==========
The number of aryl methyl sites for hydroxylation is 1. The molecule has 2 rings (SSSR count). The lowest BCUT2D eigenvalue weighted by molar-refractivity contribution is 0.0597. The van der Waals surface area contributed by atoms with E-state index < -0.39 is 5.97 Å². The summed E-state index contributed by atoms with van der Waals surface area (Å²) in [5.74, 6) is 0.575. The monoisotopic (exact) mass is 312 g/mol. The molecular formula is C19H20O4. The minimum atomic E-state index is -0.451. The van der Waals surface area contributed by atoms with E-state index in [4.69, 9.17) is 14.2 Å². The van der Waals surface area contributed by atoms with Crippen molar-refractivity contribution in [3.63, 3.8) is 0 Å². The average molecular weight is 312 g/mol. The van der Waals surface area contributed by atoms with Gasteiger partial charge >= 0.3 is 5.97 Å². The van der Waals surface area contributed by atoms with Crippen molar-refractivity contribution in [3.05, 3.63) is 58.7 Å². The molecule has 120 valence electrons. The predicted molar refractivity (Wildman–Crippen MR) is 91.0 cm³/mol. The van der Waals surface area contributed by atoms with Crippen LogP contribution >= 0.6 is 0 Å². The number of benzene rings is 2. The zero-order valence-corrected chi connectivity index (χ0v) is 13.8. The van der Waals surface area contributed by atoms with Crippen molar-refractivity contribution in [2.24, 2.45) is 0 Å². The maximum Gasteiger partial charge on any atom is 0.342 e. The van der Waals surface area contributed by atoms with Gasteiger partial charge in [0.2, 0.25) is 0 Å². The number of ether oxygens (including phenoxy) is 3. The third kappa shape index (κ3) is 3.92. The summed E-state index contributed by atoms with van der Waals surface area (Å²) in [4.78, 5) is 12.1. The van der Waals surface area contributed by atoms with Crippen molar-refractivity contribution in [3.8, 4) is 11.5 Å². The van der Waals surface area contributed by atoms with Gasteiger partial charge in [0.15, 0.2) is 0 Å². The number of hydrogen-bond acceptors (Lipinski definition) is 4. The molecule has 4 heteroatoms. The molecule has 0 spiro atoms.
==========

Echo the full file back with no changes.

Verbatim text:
The number of aryl methyl sites for hydroxylation is 1. The molecule has 2 rings (SSSR count). The lowest BCUT2D eigenvalue weighted by molar-refractivity contribution is 0.0597. The van der Waals surface area contributed by atoms with E-state index < -0.39 is 5.97 Å². The summed E-state index contributed by atoms with van der Waals surface area (Å²) in [5.74, 6) is 0.575. The monoisotopic (exact) mass is 312 g/mol. The molecular formula is C19H20O4. The minimum atomic E-state index is -0.451. The van der Waals surface area contributed by atoms with E-state index in [4.69, 9.17) is 14.2 Å². The van der Waals surface area contributed by atoms with Crippen molar-refractivity contribution in [3.63, 3.8) is 0 Å². The average molecular weight is 312 g/mol. The van der Waals surface area contributed by atoms with Gasteiger partial charge >= 0.3 is 5.97 Å². The van der Waals surface area contributed by atoms with Crippen molar-refractivity contribution in [3.05, 3.63) is 58.7 Å². The molecule has 120 valence electrons. The predicted molar refractivity (Wildman–Crippen MR) is 91.0 cm³/mol. The van der Waals surface area contributed by atoms with Crippen LogP contribution >= 0.6 is 0 Å². The number of benzene rings is 2. The zero-order valence-corrected chi connectivity index (χ0v) is 13.8. The van der Waals surface area contributed by atoms with Crippen molar-refractivity contribution in [2.24, 2.45) is 0 Å². The maximum Gasteiger partial charge on any atom is 0.342 e. The van der Waals surface area contributed by atoms with Gasteiger partial charge in [0.2, 0.25) is 0 Å². The number of ether oxygens (including phenoxy) is 3. The third kappa shape index (κ3) is 3.92. The summed E-state index contributed by atoms with van der Waals surface area (Å²) in [4.78, 5) is 12.1. The van der Waals surface area contributed by atoms with Crippen molar-refractivity contribution in [3.8, 4) is 11.5 Å². The van der Waals surface area contributed by atoms with Gasteiger partial charge in [0.15, 0.2) is 0 Å². The number of hydrogen-bond acceptors (Lipinski definition) is 4. The molecule has 4 heteroatoms. The molecule has 0 spiro atoms.